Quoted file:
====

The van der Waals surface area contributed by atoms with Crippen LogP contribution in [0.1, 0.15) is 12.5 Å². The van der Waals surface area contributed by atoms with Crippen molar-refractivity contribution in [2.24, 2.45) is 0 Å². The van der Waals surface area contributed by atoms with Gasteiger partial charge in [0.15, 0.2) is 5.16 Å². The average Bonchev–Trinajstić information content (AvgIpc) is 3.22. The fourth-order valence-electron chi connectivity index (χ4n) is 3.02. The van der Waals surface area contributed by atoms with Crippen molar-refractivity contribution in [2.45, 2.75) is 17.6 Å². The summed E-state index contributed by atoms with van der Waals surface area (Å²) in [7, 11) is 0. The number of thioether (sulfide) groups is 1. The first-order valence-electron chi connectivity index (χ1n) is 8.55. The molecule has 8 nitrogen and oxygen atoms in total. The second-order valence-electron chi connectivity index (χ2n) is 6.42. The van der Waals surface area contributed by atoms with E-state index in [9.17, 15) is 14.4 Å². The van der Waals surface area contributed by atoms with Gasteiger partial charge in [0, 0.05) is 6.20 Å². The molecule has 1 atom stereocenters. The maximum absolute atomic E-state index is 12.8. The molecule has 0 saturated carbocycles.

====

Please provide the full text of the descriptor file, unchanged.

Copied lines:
The van der Waals surface area contributed by atoms with Crippen LogP contribution in [0.1, 0.15) is 12.5 Å². The van der Waals surface area contributed by atoms with Crippen molar-refractivity contribution in [2.24, 2.45) is 0 Å². The van der Waals surface area contributed by atoms with Gasteiger partial charge in [0.15, 0.2) is 5.16 Å². The average Bonchev–Trinajstić information content (AvgIpc) is 3.22. The fourth-order valence-electron chi connectivity index (χ4n) is 3.02. The van der Waals surface area contributed by atoms with Crippen molar-refractivity contribution in [2.45, 2.75) is 17.6 Å². The summed E-state index contributed by atoms with van der Waals surface area (Å²) in [7, 11) is 0. The number of thioether (sulfide) groups is 1. The first-order valence-electron chi connectivity index (χ1n) is 8.55. The molecule has 8 nitrogen and oxygen atoms in total. The second-order valence-electron chi connectivity index (χ2n) is 6.42. The van der Waals surface area contributed by atoms with E-state index in [9.17, 15) is 14.4 Å². The van der Waals surface area contributed by atoms with Gasteiger partial charge in [0, 0.05) is 6.20 Å². The molecule has 1 atom stereocenters. The maximum absolute atomic E-state index is 12.8. The molecule has 0 saturated carbocycles.